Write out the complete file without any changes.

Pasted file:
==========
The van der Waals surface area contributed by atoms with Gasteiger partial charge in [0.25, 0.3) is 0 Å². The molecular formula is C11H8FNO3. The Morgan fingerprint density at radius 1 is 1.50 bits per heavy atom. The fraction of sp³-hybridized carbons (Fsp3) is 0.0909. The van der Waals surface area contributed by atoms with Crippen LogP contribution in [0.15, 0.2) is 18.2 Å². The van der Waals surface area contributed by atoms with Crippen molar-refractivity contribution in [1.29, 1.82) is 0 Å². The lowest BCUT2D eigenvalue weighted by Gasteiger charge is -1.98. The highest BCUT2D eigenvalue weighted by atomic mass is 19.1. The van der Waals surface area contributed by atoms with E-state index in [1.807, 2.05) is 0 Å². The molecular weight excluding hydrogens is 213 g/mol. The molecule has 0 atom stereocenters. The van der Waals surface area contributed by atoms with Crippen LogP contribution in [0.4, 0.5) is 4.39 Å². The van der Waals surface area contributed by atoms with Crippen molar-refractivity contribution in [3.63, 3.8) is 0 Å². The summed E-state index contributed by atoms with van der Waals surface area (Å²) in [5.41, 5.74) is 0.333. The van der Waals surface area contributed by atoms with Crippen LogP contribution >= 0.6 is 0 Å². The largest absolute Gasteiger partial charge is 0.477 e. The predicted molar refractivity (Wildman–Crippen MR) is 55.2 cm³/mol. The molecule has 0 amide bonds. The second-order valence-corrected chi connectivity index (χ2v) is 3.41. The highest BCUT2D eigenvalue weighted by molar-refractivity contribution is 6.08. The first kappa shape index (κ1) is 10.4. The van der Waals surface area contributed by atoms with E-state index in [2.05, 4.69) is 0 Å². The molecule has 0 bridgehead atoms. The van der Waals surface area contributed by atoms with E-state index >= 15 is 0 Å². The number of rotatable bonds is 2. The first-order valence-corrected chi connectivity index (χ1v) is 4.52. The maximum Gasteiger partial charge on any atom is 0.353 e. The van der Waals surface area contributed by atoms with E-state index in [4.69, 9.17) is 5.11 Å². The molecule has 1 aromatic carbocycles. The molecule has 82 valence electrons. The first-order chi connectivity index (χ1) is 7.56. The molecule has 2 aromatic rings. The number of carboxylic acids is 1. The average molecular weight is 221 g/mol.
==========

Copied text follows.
The van der Waals surface area contributed by atoms with Gasteiger partial charge in [0.25, 0.3) is 0 Å². The molecular formula is C11H8FNO3. The Morgan fingerprint density at radius 1 is 1.50 bits per heavy atom. The fraction of sp³-hybridized carbons (Fsp3) is 0.0909. The van der Waals surface area contributed by atoms with Crippen LogP contribution in [0.15, 0.2) is 18.2 Å². The van der Waals surface area contributed by atoms with Crippen molar-refractivity contribution in [1.29, 1.82) is 0 Å². The lowest BCUT2D eigenvalue weighted by Gasteiger charge is -1.98. The highest BCUT2D eigenvalue weighted by atomic mass is 19.1. The van der Waals surface area contributed by atoms with E-state index in [1.807, 2.05) is 0 Å². The molecular weight excluding hydrogens is 213 g/mol. The molecule has 0 atom stereocenters. The van der Waals surface area contributed by atoms with Crippen LogP contribution in [0.4, 0.5) is 4.39 Å². The van der Waals surface area contributed by atoms with Crippen molar-refractivity contribution in [3.63, 3.8) is 0 Å². The summed E-state index contributed by atoms with van der Waals surface area (Å²) in [5.41, 5.74) is 0.333. The van der Waals surface area contributed by atoms with Crippen LogP contribution >= 0.6 is 0 Å². The largest absolute Gasteiger partial charge is 0.477 e. The predicted molar refractivity (Wildman–Crippen MR) is 55.2 cm³/mol. The molecule has 0 amide bonds. The second-order valence-corrected chi connectivity index (χ2v) is 3.41. The highest BCUT2D eigenvalue weighted by molar-refractivity contribution is 6.08. The first kappa shape index (κ1) is 10.4. The van der Waals surface area contributed by atoms with E-state index in [2.05, 4.69) is 0 Å². The molecule has 0 bridgehead atoms. The van der Waals surface area contributed by atoms with E-state index >= 15 is 0 Å². The number of rotatable bonds is 2. The first-order valence-corrected chi connectivity index (χ1v) is 4.52. The maximum Gasteiger partial charge on any atom is 0.353 e. The van der Waals surface area contributed by atoms with E-state index in [4.69, 9.17) is 5.11 Å². The molecule has 1 aromatic carbocycles. The molecule has 82 valence electrons. The first-order chi connectivity index (χ1) is 7.56. The molecule has 2 aromatic rings. The number of carboxylic acids is 1. The average molecular weight is 221 g/mol.